Practise Transitions

Practise your transitions! Before race day, it’s really important to practise transitions. That could be simply setting up your equipment in your garden/living room and “pretending” to come in and out of transitions…Or you can go one step further and include a mini swim/bike/run practise using all the equipment you will use and wear on the day.

Recce recce recce

A recce of the race course can make a huge difference. Where possible, drive, ride, run, even swim the course you hope to race.

Some knowledge of your triathlon course will eliminate some elements of surprise on race day. It will give you the confidence to race hard, anticipate any tricky spots on the course, or even nice sections where you plan to push on. If you have an idea of the route in your head from both studying the map and practising the course, navigation shouldn’t be a stress factor on race day.

Race Day Nerves

It’s really normal to feel nervous on race day morning. The trick is to use that nervous energy in a positive way. Try to think of your nerves as a result of the excitement of race day and your opportunity to put all of your preparation into action. Try not to let your nerves drag you down any negative trains of thought. Don’t start comparing yourself to others and questioning yourself because other competitors look the part or have the gear. Take some deep breaths, be thankful for the opportunity to race and remember, once you get going, those nerves often dissipate and are replaced by the desire to race.

Avoiding Race Day Chafe

Chafing in a triathlon will probably have happened at some point to every triathlete, but is also easily avoidable if you know how.

Tri2 tips:

– Wear clothing that fits

– Good bike fit

– Don’t use new trainers on race day

– Vaseline for the body (anywhere that rubs)

– Talcum powder for shoes

– Baby oil around neck line, wrists and ankles of wetsuit


It’s no secret that aerodynamics offer “free speed”, but have you considered all the different ways you can become more aero…

Here are a few examples:

– Your bike fit (position)

– Bike wheels

– Bike brakes

– Bike shoes

– Toe or shoe covers

– Calf guards

– Helmet

– Not wearing a watch

– Shaved legs and arms

Laces or Elastic Laces

Laces or elastic laces… what are the benefits and when should you use them? Benefits are simple, laces offer stability and support. Compared to elastic laces offering speed in transition.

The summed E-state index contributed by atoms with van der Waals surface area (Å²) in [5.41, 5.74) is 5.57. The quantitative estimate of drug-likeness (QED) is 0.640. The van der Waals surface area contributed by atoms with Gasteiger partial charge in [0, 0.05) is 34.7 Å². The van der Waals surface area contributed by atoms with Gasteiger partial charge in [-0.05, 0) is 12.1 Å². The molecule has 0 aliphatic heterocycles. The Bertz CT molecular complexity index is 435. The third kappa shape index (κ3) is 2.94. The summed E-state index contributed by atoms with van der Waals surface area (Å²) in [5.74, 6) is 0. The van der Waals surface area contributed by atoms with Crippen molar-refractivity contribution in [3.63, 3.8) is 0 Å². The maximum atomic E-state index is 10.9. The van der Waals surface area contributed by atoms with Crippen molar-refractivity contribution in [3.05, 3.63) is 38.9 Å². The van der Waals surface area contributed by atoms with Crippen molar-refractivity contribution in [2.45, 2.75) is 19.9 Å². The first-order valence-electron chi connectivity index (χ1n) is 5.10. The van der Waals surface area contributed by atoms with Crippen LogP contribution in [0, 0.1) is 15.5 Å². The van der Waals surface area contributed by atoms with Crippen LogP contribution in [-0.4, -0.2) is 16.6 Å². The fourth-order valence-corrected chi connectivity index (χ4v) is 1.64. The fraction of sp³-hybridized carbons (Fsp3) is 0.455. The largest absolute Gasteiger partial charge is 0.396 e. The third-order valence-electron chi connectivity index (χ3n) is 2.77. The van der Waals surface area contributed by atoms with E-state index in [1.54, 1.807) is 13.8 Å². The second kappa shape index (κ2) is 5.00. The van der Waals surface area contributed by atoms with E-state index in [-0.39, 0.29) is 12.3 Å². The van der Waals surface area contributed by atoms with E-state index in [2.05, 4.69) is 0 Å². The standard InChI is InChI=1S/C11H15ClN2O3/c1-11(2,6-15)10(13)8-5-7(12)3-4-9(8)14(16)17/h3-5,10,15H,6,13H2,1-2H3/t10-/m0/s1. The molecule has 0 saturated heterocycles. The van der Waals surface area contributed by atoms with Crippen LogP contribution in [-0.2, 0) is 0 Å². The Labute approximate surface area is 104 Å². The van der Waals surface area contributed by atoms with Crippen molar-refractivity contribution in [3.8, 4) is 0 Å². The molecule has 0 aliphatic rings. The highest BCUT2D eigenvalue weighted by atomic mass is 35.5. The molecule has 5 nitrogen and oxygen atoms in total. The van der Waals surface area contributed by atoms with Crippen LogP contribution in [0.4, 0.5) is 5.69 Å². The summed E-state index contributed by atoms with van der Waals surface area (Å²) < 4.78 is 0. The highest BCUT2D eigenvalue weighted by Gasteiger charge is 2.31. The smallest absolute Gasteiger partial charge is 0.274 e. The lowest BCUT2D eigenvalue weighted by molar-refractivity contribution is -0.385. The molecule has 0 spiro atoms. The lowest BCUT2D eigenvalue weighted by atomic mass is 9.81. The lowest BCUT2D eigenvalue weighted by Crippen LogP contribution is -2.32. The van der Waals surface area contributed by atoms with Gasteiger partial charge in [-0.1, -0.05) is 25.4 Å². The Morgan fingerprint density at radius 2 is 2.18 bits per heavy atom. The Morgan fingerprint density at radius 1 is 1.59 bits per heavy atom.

As a coach I often see triathletes leave their elastic laces in all year round, which should be a big no no. To avoid injury in training and long distance races, I would recommend using laces. When it comes to short distance races, I recommend  elastic laces for speed in transition.

Elastic Laces:

– Sprint tri

– Olympic tri

– Transition training


– Middle distance tri

– Long distance tri

– All running training

Open Water Swimming

So many of us are guilty of entering a triathlon with an open water swim and doing 95% of our swim training in a swimming pool (myself included). But guess what… swimming in a pool is very different to swimming open water.

With factors like currents, weather and visability to adjust to in the open water, it is crucial that you include open water swimming in your training. This way you won’t get a huge shock when it comes to race day.

Practicing skills like ‘sighting’ is going to be hugely beneficial to ensure you stay on course and don’t end up swimming an extra 100/200/500m.

If you find open water swimming daunting, I recommend finding a buddy or club to join. Alternatively, you can swim parallel to the shore, so you can get on dry land easily when needed.

Brick Workouts

A brick workout consists of doing two workouts back to back. Such as a bike to run or a swim to bike. As a triathlete this is hugely important for us to practice as it replicates what we will be doing on race day. It’s also good for none triathletes who are looking for a more demanding workout to increase their calorie burn.

So why do we do it? Often when we stop biking and start running, our legs will feel heavy. This is a sensation you need to come accustomed to prior to race day. It may feel weird/ challenging at first but once you get into your rhythm, you will soon get back to your regular running style. Generally when swapping from one discipline to the other, your heart rate will be elevated, so it’s important you learn how to manage this through appropriate pacing.

Train in aero position

 Its no secret that if you ride in aero position, you go faster. Which is why when it comes to race day, this is how we aim to ride.

However, how long do you actually spend in aero position in training? 50%, 25%, less? This is an area that is commonly overlooked or avoided because its uncomfortable. But like anything, if you don’t train it, you won’t improve it.

It’s also important to note that if you work off power, your FTP in aero position will be most likely be lower than your usual FTP. So it’s recommended to do an FTP test in aero position, so you know your correct training zones.

Mind and Body

As triathletes, we are happy to spend 10/ 20/ 30 hours a week training our bodies but how much time do you spend training your mind?

What I recommend is to take some time to prepare yourself for possible scenarios that may happen in training or on race day.  Whether you’re struggling with motivation, your nutrition plan has gone wrong, you’ve had a mechanical, etc. In difficult situations it’s easy to give up. But if we are prepared for it, nothing can stop you.